83 Op. Att’y Gen. 41 (1998)

The Honorable Joseph M. Getty

Attorney General of Maryland — Opinion
December 18, 1998

The Honorable Joseph M. Getty P.O. Box 398 Manchester, Maryland 21101-0398


Dear Delegate Getty:

You have requested an opinion with regard to per diem expense allowances received by the County Commissioners of Carroll County.

We understand that Commissioners receive an expense allowance that includes a per diem[1] amount as well as reimbursement for mileage, meals, and other out-of-pocket expenses. In your letter you referred to recent news reports that, on November 24, 1998, in a 2-1 vote, the outgoing Board of Commissioners increased the per diem allowance of Commissioners from $12 to $90. According to those reports, the new per diem amount was to become effective for the newly elected board that took office on December 7, 1998.[2] However, on December 3, 1998, the outgoing Board rescinded its action and directed the county finance officer to conduct a study of the actual expenses incurred by the County Commissioners in the past to justify a new per diem allowance.

You ask whether the governing law permitted the Board of Commissioners to increase their per diem allowance from $12 to $90. In addition, you ask whether a provision of the Maryland Constitution that prohibits a change in the compensation of a public officer during the officer’s term means that the per diem allowance may not be altered during the term of the newly elected Board of Commissioners. We realize that the Commissioners’ decision to rescind the increase makes it unnecessary to decide whether the original action was lawful, but because the issue may arise in the future, the answers to your questions may provide useful guidance for the new Commissioners. In addition, you indicate that you are considering possible legislation on this subject.

For the reasons set forth below, we conclude that the $78 increase in the per diem allowance was not authorized by the relevant statute and that the Commissioners acted appropriately when they rescinded that increase. Had the Commissioners not rescinded the increase, nothing in the constitutional prohibition against altering a public officer’s compensation during the officer’s term of office would have required that an unlawful action be given effect.

The per diem allowance may not be altered during the term of the new Board of Commissioners if the new per diem amount would exceed the actual official expenses of the Commissioners, thereby constituting a mid-term increment to their compensation in violation of the State Constitution.

I Authority of County Commissioners to Set Expense AllowanceA. Delegation of Authority to Commissioners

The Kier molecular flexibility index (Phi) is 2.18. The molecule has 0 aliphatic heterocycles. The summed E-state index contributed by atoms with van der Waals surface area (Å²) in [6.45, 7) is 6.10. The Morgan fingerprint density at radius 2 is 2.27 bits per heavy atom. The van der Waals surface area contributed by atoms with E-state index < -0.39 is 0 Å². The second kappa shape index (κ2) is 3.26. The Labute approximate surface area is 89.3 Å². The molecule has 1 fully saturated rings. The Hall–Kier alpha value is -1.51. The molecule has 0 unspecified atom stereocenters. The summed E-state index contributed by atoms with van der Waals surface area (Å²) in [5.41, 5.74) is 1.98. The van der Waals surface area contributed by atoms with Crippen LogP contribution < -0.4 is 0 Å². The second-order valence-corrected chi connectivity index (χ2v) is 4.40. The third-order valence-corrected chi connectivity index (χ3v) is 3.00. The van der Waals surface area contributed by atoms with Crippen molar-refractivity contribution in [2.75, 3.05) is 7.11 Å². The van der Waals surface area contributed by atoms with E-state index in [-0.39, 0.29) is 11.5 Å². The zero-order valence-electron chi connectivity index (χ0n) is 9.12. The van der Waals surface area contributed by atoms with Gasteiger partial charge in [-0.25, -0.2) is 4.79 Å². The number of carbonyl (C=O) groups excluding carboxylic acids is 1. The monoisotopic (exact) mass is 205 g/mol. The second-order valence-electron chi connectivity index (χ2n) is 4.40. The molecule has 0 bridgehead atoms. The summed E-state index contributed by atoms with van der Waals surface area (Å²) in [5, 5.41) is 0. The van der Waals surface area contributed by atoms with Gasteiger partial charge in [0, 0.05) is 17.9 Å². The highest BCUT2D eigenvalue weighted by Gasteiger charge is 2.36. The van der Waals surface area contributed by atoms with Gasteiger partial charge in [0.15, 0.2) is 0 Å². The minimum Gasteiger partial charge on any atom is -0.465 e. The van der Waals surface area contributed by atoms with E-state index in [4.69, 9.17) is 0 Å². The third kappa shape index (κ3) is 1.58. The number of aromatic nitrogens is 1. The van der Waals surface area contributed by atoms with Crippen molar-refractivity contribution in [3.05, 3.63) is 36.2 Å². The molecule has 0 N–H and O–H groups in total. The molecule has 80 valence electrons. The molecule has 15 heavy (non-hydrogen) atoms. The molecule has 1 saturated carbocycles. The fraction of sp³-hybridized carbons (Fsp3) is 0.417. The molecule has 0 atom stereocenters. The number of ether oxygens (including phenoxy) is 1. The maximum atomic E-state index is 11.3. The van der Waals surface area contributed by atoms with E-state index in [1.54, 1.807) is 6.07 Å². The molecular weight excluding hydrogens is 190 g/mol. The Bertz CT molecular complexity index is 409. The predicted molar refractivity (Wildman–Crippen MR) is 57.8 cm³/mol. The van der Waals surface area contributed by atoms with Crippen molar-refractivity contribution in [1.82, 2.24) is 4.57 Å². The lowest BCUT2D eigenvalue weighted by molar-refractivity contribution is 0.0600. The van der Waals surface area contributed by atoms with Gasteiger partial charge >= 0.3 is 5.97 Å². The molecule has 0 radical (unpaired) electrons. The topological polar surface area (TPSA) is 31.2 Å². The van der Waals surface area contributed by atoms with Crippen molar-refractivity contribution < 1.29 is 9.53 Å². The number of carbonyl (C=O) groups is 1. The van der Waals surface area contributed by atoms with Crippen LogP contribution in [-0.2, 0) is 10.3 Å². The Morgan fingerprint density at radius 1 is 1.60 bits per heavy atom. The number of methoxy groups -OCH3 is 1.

The State Constitution provides that the compensation of county commissioners “shall be such as now [is] or may be hereafter be prescribed by law.” Maryland Constitution, Article VII, § 2. The General Assembly has specified the compensation for the Commissioners of Carroll County in Article 7, § 3-1(b) of the Public Local Laws of Maryland. That provision reads:

(b) Each County Commissioner is entitled to:

(1) a salary of $32,500.00 a year; and

(2) An allowance for expenses incurred in the performance of the duties of that office, as provided in the county budget.

Thus, the statute provides that Commissioners are to receive a salary in an amount specified by the General Assembly[3] and delegates to the Commissioners the authority to provide in the county budget an additional allowance for job-related expenses.

The Commissioners are not otherwise authorized to set their own compensation. County commissioners have only those powers that are expressly conferred by the General Assembly or that reasonably may be implied from a statute. Miller v. County Commissioners of Carroll County, 226 Md. 105, 114, 172 A.2d 867
(1961). Such powers are to be strictly construed. Walker v. County Commissioners of Talbot County, 208 Md. 72, 86, 116 A.2d 393 (1955). Indeed, at common law, the possibility that a public officer would have the ability to set his own salary was a key test of the incompatibility of two offices. See Hetrich v. County Commissioners of Anne Arundel County, 222 Md. 304, 308, 159 A.2d 642 (1960) (county commissioner could not serve as acting county business manager in part because county commissioners set salary of business manager).

Article 7, § 3-1(b) of the Public Local Laws of Maryland may have modified the common law rule, but not to the extent of permitting the County Commissioners to enhance their own salary. It is hardly necessary to give a narrow reading to § 3-1(b) to conclude that any per diem allowance under that statute must be reasonably related to actual or anticipated expenses that a Commissioner incurs in carrying out the duties of his or her office. The statute itself literally refers to “an allowance fo expenses incurred in the performance of the duties of that office” (emphasis added) and not simply to “an allowance”.